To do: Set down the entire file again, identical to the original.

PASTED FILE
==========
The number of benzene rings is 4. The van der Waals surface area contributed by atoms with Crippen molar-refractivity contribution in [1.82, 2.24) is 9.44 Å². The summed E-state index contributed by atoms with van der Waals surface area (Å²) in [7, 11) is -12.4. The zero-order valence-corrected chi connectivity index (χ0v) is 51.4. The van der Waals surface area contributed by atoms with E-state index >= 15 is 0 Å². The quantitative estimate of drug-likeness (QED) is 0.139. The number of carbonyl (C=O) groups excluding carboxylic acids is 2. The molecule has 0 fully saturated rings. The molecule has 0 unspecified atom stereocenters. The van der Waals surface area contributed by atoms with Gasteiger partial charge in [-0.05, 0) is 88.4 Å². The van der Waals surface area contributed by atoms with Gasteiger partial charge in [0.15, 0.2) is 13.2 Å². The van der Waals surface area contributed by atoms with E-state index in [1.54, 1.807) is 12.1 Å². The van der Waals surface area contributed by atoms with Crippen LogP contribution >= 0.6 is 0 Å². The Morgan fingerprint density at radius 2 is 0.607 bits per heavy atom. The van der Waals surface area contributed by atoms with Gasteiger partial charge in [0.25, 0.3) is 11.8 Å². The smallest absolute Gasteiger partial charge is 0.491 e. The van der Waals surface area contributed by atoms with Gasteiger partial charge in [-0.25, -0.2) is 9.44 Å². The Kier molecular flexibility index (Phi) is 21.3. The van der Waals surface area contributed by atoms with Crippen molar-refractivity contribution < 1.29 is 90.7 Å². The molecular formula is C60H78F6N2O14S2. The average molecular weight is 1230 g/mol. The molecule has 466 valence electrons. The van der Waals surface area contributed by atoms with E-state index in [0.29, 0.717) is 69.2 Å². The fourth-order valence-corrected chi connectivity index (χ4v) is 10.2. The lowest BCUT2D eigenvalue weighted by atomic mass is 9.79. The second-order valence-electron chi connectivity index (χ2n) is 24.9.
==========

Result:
The number of benzene rings is 4. The van der Waals surface area contributed by atoms with Crippen molar-refractivity contribution in [1.82, 2.24) is 9.44 Å². The summed E-state index contributed by atoms with van der Waals surface area (Å²) in [7, 11) is -12.4. The zero-order valence-corrected chi connectivity index (χ0v) is 51.4. The van der Waals surface area contributed by atoms with E-state index >= 15 is 0 Å². The quantitative estimate of drug-likeness (QED) is 0.139. The number of carbonyl (C=O) groups excluding carboxylic acids is 2. The molecule has 0 fully saturated rings. The molecule has 0 unspecified atom stereocenters. The van der Waals surface area contributed by atoms with Gasteiger partial charge in [-0.05, 0) is 88.4 Å². The van der Waals surface area contributed by atoms with Gasteiger partial charge in [0.15, 0.2) is 13.2 Å². The van der Waals surface area contributed by atoms with E-state index in [1.54, 1.807) is 12.1 Å². The van der Waals surface area contributed by atoms with Crippen LogP contribution >= 0.6 is 0 Å². The Morgan fingerprint density at radius 2 is 0.607 bits per heavy atom. The van der Waals surface area contributed by atoms with Gasteiger partial charge in [0.25, 0.3) is 11.8 Å². The smallest absolute Gasteiger partial charge is 0.491 e. The van der Waals surface area contributed by atoms with Gasteiger partial charge in [-0.25, -0.2) is 9.44 Å². The Kier molecular flexibility index (Phi) is 21.3. The van der Waals surface area contributed by atoms with Crippen molar-refractivity contribution < 1.29 is 90.7 Å². The molecular formula is C60H78F6N2O14S2. The average molecular weight is 1230 g/mol. The molecule has 466 valence electrons. The van der Waals surface area contributed by atoms with E-state index in [0.29, 0.717) is 69.2 Å². The fourth-order valence-corrected chi connectivity index (χ4v) is 10.2. The lowest BCUT2D eigenvalue weighted by atomic mass is 9.79. The second-order valence-electron chi connectivity index (χ2n) is 24.9.